Over the past weekend, rumors began to emerge that the Syrian opposition would allow elements of the al Assad regime to remain in Syria and participate in the new government. Rumors have become Syria’s prime export, and as such they should not be taken too seriously. Nevertheless, what is happening in Syria is significant for a new foreign doctrine emerging in the United States — a doctrine in which the United States does not take primary responsibility for events, but which allows regional crises to play out until a new regional balance is reached. Whether a good or bad policy — and that is partly what the U.S. presidential race is about — it is real, and it flows from lessons learned.
Threats against the United States are many and complex, but Washington’s main priority is ensuring that none of those threats challenge its fundamental interests. Somewhat simplistically, this boils down to mitigating threats against U.S. control of the seas by preventing the emergence of a Eurasian power able to marshal resources toward that end. It also includes preventing the development of a substantial intercontinental nuclear capability that could threaten the United States if a country is undeterred by U.S. military power for whatever reason. There are obviously other interests, but certainly these interests are fundamental.
Therefore, U.S. interest in what is happening in the Western Pacific is understandable. But even there, the United States is, at least for now, allowing regional forces to engage each other in a struggle that has not yet affected the area’s balance of power. U.S. allies and proxies, including the Philippines, Vietnam and Japan, have been playing chess in the region’s seas without a direct imposition of U.S. naval power — even though such a prospect appears possible.
The roots of this policy lie in Iraq. Iran and Iraq are historical rivals; they fought an extended war in the 1980s with massive casualties. A balance of power existed between the two that neither was comfortable with but that neither could overcome. They contained each other with minimal external involvement.
The U.S. intervention in Iraq had many causes but one overwhelming consequence: In destroying Saddam Hussein’s regime, a regime that was at least as monstrous as Moammar Gadhafi’s or Bashar al Assad’s, the United States destroyed the regional balance of power with Iran. The United States also miscalculated the consequences of the invasion and faced substantial resistance. When the United States calculated that withdrawal was the most prudent course — a decision made during the Bush administration and continued by the Obama administration — Iran consequently gained power and a greater sense of security. Perhaps such outcomes should have been expected, but since a forced withdrawal was unexpected, the consequences didn’t clearly follow and warnings went unheeded.
If Iraq was the major and critical lesson on the consequences of intervention, Libya was the smaller and less significant lesson that drove it home. The United States did not want to get involved in Libya. Following the logic of the new policy, Libya did not represent a threat to U.S. interests. It was the Europeans, particularly the French, who argued that the human rights threats posed by the Gadhafi regime had to be countered and that those threats could quickly and efficiently be countered from the air. Initially, the U.S. position was that France and its allies were free to involve themselves, but the United States did not wish to intervene.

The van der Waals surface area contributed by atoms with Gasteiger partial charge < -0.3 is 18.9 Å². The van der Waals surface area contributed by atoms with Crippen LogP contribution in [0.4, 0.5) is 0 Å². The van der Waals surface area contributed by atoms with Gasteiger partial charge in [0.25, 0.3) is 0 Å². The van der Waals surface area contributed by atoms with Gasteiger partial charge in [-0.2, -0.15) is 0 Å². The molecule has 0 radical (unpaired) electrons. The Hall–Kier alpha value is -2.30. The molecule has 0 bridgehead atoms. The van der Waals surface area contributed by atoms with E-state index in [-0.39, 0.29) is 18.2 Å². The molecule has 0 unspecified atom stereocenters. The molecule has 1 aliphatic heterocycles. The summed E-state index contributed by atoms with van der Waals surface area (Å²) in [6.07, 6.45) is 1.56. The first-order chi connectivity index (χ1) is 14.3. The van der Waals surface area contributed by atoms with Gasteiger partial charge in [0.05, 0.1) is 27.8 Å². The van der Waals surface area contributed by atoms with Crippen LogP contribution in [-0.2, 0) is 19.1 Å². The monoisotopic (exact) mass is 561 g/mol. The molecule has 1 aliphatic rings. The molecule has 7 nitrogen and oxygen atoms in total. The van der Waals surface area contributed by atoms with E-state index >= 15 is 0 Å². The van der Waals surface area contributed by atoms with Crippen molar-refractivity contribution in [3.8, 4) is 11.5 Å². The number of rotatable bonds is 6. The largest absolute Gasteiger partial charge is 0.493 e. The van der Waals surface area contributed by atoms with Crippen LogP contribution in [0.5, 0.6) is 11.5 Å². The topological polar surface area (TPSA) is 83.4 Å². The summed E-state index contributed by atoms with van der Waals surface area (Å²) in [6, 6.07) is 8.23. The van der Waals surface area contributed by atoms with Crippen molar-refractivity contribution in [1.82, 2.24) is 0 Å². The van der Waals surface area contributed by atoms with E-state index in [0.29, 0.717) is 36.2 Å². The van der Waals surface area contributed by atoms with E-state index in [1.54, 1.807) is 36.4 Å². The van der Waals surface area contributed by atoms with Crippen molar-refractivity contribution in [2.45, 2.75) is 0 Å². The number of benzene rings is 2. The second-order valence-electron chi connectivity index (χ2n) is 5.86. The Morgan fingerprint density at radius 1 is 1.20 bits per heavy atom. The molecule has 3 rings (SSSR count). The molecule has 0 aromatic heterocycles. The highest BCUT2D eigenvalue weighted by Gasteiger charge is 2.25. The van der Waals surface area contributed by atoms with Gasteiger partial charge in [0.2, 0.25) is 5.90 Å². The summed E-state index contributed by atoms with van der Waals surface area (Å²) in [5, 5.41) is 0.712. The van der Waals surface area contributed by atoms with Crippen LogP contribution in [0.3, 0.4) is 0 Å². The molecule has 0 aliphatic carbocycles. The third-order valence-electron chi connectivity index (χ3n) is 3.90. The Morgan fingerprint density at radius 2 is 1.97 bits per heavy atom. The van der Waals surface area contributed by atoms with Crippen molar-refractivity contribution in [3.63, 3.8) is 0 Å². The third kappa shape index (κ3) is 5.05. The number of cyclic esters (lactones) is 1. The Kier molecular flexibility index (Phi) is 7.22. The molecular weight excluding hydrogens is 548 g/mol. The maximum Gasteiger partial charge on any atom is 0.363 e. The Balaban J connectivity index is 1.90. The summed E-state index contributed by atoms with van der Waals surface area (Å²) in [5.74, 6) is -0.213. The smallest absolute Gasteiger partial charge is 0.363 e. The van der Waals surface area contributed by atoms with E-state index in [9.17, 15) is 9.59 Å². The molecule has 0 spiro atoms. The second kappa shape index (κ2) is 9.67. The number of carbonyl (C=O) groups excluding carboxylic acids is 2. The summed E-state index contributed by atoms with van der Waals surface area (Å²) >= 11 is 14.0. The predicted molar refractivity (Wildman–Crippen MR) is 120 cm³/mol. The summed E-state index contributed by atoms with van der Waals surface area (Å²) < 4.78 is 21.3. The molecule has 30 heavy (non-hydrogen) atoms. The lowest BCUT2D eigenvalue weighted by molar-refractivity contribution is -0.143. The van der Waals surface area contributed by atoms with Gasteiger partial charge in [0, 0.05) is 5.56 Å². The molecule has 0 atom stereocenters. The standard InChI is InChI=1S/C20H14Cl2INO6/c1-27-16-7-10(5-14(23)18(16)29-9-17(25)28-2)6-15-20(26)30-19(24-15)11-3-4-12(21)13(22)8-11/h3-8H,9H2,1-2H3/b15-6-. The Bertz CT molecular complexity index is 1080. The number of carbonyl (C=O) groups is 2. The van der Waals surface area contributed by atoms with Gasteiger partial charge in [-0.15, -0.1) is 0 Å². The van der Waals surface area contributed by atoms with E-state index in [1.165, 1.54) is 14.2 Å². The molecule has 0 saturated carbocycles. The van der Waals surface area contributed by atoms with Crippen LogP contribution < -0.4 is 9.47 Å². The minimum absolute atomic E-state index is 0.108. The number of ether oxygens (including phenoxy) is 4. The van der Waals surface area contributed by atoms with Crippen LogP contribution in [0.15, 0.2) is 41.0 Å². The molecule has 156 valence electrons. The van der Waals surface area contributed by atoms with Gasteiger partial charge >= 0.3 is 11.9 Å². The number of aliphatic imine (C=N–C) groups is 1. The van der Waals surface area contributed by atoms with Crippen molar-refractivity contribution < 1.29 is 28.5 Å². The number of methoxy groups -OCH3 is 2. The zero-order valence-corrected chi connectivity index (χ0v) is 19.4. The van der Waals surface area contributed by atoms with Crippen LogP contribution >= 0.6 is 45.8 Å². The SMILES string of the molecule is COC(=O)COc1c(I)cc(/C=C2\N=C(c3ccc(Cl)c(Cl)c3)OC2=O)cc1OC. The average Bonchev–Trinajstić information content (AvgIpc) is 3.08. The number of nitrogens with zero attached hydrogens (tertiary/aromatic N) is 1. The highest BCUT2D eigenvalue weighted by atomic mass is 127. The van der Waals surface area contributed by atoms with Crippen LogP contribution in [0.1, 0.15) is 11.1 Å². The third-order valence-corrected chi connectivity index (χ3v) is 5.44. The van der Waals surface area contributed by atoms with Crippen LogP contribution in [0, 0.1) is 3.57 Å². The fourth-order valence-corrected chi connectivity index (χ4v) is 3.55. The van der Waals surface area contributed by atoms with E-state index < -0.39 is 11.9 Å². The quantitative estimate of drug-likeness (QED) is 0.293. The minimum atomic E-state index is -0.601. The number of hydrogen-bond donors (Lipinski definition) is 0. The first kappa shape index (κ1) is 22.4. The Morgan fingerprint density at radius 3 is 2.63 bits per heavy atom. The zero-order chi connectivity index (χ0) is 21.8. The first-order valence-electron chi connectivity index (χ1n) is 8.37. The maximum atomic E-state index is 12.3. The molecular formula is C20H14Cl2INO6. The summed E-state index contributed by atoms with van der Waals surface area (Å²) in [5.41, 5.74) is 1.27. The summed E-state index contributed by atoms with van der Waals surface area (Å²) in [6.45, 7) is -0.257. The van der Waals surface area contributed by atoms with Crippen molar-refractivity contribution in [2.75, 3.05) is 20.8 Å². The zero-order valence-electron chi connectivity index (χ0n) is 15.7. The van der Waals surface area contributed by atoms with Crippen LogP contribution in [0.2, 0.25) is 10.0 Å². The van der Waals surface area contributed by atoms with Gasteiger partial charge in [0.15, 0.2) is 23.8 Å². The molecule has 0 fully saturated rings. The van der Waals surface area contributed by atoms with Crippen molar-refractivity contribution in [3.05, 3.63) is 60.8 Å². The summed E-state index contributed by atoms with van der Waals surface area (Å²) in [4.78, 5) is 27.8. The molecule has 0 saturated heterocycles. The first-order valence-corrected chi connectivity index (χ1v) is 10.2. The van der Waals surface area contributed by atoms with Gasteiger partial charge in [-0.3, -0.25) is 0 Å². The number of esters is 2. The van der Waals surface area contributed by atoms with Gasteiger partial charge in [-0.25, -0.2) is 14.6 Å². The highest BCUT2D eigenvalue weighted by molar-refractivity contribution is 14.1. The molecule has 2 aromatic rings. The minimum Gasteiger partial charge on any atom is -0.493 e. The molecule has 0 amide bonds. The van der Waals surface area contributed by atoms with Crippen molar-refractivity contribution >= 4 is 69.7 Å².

This rapidly shifted as the Europeans mounted an air campaign. They found that the Gadhafi regime did not collapse merely because French aircraft entered Libyan airspace. They also found that the campaign was going to be longer and more difficult than they anticipated. At this point committed to maintaining its coalition with the Europeans, the United States found itself in the position of either breaking with its coalition or participating in the air campaign. It chose the latter, seeing the commitment as minimal and supporting the alliance as a prior consideration.
Libya and Iraq taught us two lessons. The first was that campaigns designed to topple brutal dictators do not necessarily yield better regimes. Instead of the brutality of tyrants, the brutality of chaos and smaller tyrants emerged. The second lesson, well learned in Iraq, is that the world does not necessarily admire interventions for the sake of human rights. The United States also learned that the world’s position can shift with startling rapidity from demanding U.S. action to condemning U.S. action. Moreover, Washington discovered that intervention can unleash virulently anti-American forces that will kill U.S. diplomats. Once the United States enters the campaign, however reluctantly and in however marginal a role, it will be the United States that will be held accountable by much of the world — certainly by the inhabitants of the country experiencing the intervention. As in Iraq, on a vastly smaller scale, intervention carries with it unexpected consequences.
These lessons have informed U.S. policy toward Syria, which affects only some U.S. interests. However, any U.S. intervention in Syria would constitute both an effort and a risk disproportionate to those interests. Particularly after Libya, the French and other Europeans realized that their own ability to intervene in Syria was insufficient without the Americans, so they declined to intervene. Of course, this predated the killing of U.S. diplomats in Benghazi, Libya, but it did not predate the fact that the intervention in Libya surprised planners by its length and by the difficulty of creating a successor regime less brutal than the one it replaced. The United States was not prepared to intervene with conventional military force.